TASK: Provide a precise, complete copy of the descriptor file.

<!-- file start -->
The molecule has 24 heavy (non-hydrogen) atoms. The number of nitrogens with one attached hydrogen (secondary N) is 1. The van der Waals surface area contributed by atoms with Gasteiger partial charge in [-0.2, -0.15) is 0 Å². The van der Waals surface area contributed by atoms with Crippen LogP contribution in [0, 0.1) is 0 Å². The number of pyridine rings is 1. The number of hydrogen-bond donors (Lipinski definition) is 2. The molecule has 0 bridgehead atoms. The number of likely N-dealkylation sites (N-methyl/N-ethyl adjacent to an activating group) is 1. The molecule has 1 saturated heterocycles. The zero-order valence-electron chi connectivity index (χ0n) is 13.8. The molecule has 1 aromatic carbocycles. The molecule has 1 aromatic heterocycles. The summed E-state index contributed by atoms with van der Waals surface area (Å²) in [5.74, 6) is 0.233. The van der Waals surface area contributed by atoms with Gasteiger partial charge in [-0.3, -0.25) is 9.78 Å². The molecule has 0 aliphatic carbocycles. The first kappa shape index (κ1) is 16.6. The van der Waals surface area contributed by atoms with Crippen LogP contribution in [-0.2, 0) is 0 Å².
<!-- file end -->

The molecule has 24 heavy (non-hydrogen) atoms. The number of nitrogens with one attached hydrogen (secondary N) is 1. The van der Waals surface area contributed by atoms with Gasteiger partial charge in [-0.2, -0.15) is 0 Å². The van der Waals surface area contributed by atoms with Crippen LogP contribution in [0, 0.1) is 0 Å². The number of pyridine rings is 1. The number of hydrogen-bond donors (Lipinski definition) is 2. The molecule has 0 bridgehead atoms. The number of likely N-dealkylation sites (N-methyl/N-ethyl adjacent to an activating group) is 1. The molecule has 1 saturated heterocycles. The zero-order valence-electron chi connectivity index (χ0n) is 13.8. The molecule has 1 aromatic carbocycles. The molecule has 1 aromatic heterocycles. The summed E-state index contributed by atoms with van der Waals surface area (Å²) in [5.74, 6) is 0.233. The van der Waals surface area contributed by atoms with Gasteiger partial charge in [-0.3, -0.25) is 9.78 Å². The molecule has 0 aliphatic carbocycles. The first kappa shape index (κ1) is 16.6. The van der Waals surface area contributed by atoms with Crippen LogP contribution in [-0.2, 0) is 0 Å².